Tag Archives: journal

Just on-edge

Daily Prompt: On the Edge.

I keep an even keel with many things: family, exercise, brewing, and lately, writing. But the job that pays me has been quite demanding today so I haven’t been able to get much else in.

I have three self-assigned topics including this one because I don’t write on the weekends. I’m almost ashamed to mark this one off the list with such a brief and benign effort. But so it goes –gotta pay the bills.

Advertisements

Strangers

Daily Prompt: Standout

I talked about anonymity yesterday in Pride. But in truth, there’s a dichotomy in my hopes for this space. Forget the reason behind the anonymity in the first place. The important question is do I truly want anonymity?

I don’t want any attention from the people who know me. You see, I value their opinion the most. And I haven’t yet created anything worthy of their time. Maybe in a few years, I’ll finally have a body of work, or maybe just that one masterpiece, that I’m willing to stamp my name on.

At the same time, I definitely don’t want my current work to be overlooked, forgotten, disregarded. I yearn for approval, criticism, just to be seen. I have no concerns about sharing who I am and what I create with strangers. Now, there’s a dilemma.

Pride

Daily Prompt: Mirror, Mirror, On the Wall.

If writing is your release, you can’t completely let go without anonymity. I don’t care what anyone says about honesty or transparency. Any person who cares even the slightest bit about at least one other person has a few things they feel but will never say.

Even with anonymity, I don’t think I’m there yet. I don’t know if I’ll be there in a year. Why? Pride. Even a few days in, I’m proud of some of the things I’ve written here. I’m not proud enough to think any of my work is going to become an overnight sensation. I don’t entertain any delusions of unexpected wealth (and I’m obviously trying to avoid fame). But I do want to be able to share what I’ve written with my family one day.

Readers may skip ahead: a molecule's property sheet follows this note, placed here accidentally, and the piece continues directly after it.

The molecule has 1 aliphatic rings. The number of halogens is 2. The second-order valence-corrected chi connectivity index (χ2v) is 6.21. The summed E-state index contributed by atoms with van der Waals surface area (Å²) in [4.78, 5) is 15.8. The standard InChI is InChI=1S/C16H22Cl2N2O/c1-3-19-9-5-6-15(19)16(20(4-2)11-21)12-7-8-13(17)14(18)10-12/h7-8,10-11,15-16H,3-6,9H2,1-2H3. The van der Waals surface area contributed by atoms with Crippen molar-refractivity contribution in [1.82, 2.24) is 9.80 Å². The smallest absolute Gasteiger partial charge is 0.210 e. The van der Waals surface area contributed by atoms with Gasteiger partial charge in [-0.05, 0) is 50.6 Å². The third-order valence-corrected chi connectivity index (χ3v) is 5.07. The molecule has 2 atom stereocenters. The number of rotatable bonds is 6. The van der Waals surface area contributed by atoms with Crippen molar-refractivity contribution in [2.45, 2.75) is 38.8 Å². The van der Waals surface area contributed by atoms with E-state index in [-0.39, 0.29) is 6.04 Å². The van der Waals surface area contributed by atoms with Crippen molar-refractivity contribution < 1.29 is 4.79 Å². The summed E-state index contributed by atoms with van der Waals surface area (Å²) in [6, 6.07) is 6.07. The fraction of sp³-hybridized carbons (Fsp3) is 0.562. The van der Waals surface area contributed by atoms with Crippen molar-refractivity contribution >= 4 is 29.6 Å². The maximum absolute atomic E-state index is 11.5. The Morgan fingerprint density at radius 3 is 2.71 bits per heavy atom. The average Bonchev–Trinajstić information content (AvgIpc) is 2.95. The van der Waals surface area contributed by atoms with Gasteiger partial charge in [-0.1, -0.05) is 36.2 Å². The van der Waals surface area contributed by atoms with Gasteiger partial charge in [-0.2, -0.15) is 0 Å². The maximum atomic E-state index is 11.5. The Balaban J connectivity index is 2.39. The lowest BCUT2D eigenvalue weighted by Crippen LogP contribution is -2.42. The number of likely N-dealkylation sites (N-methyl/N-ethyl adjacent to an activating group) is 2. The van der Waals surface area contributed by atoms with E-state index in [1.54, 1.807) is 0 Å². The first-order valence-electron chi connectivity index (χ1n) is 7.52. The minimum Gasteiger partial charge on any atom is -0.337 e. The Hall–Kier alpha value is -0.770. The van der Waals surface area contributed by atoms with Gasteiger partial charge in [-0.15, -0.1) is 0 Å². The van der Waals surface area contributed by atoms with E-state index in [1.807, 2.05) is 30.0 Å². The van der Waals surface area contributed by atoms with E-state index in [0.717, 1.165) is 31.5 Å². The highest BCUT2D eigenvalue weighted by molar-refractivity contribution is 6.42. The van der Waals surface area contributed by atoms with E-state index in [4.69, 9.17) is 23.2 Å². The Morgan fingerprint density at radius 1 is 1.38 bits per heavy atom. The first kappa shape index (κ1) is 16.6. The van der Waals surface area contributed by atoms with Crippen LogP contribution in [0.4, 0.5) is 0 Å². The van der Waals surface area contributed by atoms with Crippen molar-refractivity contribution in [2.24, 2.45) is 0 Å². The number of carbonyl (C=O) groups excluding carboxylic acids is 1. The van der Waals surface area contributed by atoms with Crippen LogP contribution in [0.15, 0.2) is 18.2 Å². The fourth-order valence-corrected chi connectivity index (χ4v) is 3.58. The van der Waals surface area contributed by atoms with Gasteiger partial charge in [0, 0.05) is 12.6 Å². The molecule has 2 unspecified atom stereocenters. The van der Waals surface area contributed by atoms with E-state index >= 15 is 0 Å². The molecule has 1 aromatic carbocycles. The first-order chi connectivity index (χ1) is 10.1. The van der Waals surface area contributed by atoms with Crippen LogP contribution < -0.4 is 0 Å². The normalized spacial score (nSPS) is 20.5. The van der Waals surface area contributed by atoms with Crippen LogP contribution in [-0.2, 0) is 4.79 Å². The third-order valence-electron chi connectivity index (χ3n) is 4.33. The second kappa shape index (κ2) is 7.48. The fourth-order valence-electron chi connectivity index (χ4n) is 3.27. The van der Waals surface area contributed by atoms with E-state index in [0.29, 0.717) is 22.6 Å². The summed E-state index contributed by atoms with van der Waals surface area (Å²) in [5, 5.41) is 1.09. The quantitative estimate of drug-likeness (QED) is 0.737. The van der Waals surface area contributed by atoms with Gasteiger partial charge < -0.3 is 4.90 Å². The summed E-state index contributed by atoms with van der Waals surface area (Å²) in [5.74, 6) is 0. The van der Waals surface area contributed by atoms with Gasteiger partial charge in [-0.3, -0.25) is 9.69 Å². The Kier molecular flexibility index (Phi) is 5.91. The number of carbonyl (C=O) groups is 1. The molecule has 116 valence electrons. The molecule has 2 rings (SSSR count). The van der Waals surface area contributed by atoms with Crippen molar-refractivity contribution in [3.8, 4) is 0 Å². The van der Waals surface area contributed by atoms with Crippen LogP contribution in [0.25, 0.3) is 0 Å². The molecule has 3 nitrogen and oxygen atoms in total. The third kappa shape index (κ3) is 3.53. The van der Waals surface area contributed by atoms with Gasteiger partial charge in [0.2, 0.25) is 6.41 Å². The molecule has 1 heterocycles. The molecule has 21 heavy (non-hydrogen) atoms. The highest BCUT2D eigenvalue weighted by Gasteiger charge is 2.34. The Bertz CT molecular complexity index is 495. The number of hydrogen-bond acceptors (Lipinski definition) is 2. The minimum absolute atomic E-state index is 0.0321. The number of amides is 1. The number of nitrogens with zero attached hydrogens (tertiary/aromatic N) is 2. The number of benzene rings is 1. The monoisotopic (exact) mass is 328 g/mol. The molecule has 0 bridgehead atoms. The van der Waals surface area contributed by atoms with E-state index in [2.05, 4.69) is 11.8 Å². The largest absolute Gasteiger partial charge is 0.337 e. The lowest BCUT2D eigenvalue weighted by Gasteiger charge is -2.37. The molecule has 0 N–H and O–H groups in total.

Knowing that will happen –knowing I’ll one day invite them in –is it possible for me to really ‘let it all out?’ If so, will I have to lie? “Oh, I embellished a bit. It just makes for a better story.” Is it selfish to even ask? Am I more concerned with hurting their feelings or that they’ll be angry and upset with me?

Must I create a cellarsubfloor? Do I need an outlet for only my deepest and darkest thoughts? What if one of those stories ends up being a masterpiece? Can I smother my pride and carry the secret to my grave?

Even now, I realize how proud I sound. How presumptuous of me to think my family and friends will care about my work –the things I think about them at their worst –at my worst.

In reality there is, perhaps no one of our natural passions so hard to subdue as pride. Disguise it, struggle with it, stifle it, mortify it as much as one pleases, it is still alive and will every now and then peep out and show itself; you will see it, perhaps, often in this history. For even if I could conceive that I had completely overcome it, I should probably be proud of my humility. – Benjamin Franklin

My Dilemma

Boredom is the feeling that everything is a waste of time; serenity, that nothing is. – Thomas Szasz

My mother has always said I should write. “Oh, you’re such a great writer. Why don’t you ever write anything anymore?” Everyone’s mother wants them to be great at something but maybe when it comes to this, I kind of always believed the hype.

But here’s the rub: I’m a chronic non-finisher. I start lots of projects and I rarely finish any of them. I’m good at most things I try –there’s just never a finished product. (Brewing may be the sole exception here but making alcohol is its own reward so I’ve never thought of it as a challenge.)

Ultimately, I just get bored and it seems like a waste of time to pursue things further. Maybe I bite off more than I can chew. Maybe I just lack the discipline to complete projects. Maybe I’m not good at defining goals.

Then there’s my renewed health kick. A few weeks prior to my son’s birth, I quit smoking. Then, when my wife was starting to feel like her body was hers again, we returned to the gym (sporadically). We’ve since gotten much more serious. I track my food and I’m consumed with the idea of losing weight and being healthier.

I walk 10,000 steps per day at least. When you make yourself walk 5 miles, you have a lot of time to think. There’s a lot of serenity. I don’t get bored because I can finally think about anything I wish and I’m completely uninterrupted. Maybe that’s its own reward. Maybe Thomas Szasz is right. Maybe finding serenity in my hobbies, distractions, and work is the key to avoiding boredom.